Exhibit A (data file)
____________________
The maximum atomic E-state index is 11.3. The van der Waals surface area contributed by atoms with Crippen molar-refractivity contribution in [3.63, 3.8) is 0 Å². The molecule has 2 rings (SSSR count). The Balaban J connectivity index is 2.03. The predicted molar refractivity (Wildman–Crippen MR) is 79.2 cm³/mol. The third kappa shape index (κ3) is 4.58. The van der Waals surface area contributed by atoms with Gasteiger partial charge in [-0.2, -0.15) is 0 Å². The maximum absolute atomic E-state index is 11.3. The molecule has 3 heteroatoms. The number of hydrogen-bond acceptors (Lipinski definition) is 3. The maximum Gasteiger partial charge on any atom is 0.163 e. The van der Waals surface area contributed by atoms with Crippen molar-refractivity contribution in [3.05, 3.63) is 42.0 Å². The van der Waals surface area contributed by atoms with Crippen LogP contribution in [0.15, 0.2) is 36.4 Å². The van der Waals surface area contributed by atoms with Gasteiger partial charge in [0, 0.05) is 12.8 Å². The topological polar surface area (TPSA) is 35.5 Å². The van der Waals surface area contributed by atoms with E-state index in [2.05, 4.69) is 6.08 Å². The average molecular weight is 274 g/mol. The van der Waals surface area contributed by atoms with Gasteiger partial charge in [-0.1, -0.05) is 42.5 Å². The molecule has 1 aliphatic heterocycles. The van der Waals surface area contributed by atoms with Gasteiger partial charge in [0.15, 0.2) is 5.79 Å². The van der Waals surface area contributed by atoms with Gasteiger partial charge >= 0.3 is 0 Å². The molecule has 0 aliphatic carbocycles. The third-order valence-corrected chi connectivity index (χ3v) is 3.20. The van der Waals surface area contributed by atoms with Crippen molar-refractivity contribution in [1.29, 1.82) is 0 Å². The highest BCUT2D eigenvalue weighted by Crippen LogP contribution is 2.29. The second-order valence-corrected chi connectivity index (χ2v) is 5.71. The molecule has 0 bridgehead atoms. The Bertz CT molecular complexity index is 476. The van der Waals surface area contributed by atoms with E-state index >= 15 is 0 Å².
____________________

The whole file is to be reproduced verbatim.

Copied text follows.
The maximum atomic E-state index is 11.3. The van der Waals surface area contributed by atoms with Crippen molar-refractivity contribution in [3.63, 3.8) is 0 Å². The molecule has 2 rings (SSSR count). The Balaban J connectivity index is 2.03. The predicted molar refractivity (Wildman–Crippen MR) is 79.2 cm³/mol. The third kappa shape index (κ3) is 4.58. The van der Waals surface area contributed by atoms with Gasteiger partial charge in [-0.2, -0.15) is 0 Å². The maximum absolute atomic E-state index is 11.3. The molecule has 3 heteroatoms. The number of hydrogen-bond acceptors (Lipinski definition) is 3. The maximum Gasteiger partial charge on any atom is 0.163 e. The van der Waals surface area contributed by atoms with Crippen molar-refractivity contribution in [3.05, 3.63) is 42.0 Å². The van der Waals surface area contributed by atoms with Crippen LogP contribution in [0.15, 0.2) is 36.4 Å². The van der Waals surface area contributed by atoms with Gasteiger partial charge in [0, 0.05) is 12.8 Å². The topological polar surface area (TPSA) is 35.5 Å². The van der Waals surface area contributed by atoms with E-state index in [2.05, 4.69) is 6.08 Å². The average molecular weight is 274 g/mol. The van der Waals surface area contributed by atoms with Gasteiger partial charge in [-0.1, -0.05) is 42.5 Å². The molecule has 1 aliphatic heterocycles. The van der Waals surface area contributed by atoms with Gasteiger partial charge in [0.15, 0.2) is 5.79 Å². The van der Waals surface area contributed by atoms with Gasteiger partial charge >= 0.3 is 0 Å². The molecule has 0 aliphatic carbocycles. The third-order valence-corrected chi connectivity index (χ3v) is 3.20. The van der Waals surface area contributed by atoms with Crippen molar-refractivity contribution in [1.29, 1.82) is 0 Å². The highest BCUT2D eigenvalue weighted by Crippen LogP contribution is 2.29. The second-order valence-corrected chi connectivity index (χ2v) is 5.71. The molecule has 0 bridgehead atoms. The Bertz CT molecular complexity index is 476. The van der Waals surface area contributed by atoms with E-state index >= 15 is 0 Å².